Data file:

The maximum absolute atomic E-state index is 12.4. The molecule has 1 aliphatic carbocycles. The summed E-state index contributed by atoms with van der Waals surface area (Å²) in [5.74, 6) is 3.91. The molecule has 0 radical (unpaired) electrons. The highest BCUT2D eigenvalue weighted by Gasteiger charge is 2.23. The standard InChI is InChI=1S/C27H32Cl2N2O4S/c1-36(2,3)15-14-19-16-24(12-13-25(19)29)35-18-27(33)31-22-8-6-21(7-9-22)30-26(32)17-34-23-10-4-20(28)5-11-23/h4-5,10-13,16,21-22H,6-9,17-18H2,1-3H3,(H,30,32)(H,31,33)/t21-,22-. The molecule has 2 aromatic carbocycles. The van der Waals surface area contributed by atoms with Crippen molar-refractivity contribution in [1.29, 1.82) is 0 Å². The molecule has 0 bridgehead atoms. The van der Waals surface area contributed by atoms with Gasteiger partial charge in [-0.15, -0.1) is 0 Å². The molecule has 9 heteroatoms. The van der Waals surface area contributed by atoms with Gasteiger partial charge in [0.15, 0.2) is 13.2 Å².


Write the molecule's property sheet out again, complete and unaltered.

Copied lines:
The maximum absolute atomic E-state index is 12.4. The molecule has 1 aliphatic carbocycles. The summed E-state index contributed by atoms with van der Waals surface area (Å²) in [5.74, 6) is 3.91. The molecule has 0 radical (unpaired) electrons. The highest BCUT2D eigenvalue weighted by Gasteiger charge is 2.23. The standard InChI is InChI=1S/C27H32Cl2N2O4S/c1-36(2,3)15-14-19-16-24(12-13-25(19)29)35-18-27(33)31-22-8-6-21(7-9-22)30-26(32)17-34-23-10-4-20(28)5-11-23/h4-5,10-13,16,21-22H,6-9,17-18H2,1-3H3,(H,30,32)(H,31,33)/t21-,22-. The molecule has 2 aromatic carbocycles. The van der Waals surface area contributed by atoms with Crippen molar-refractivity contribution in [1.29, 1.82) is 0 Å². The molecule has 0 bridgehead atoms. The van der Waals surface area contributed by atoms with Gasteiger partial charge in [-0.15, -0.1) is 0 Å². The molecule has 9 heteroatoms. The van der Waals surface area contributed by atoms with Gasteiger partial charge in [0.15, 0.2) is 13.2 Å².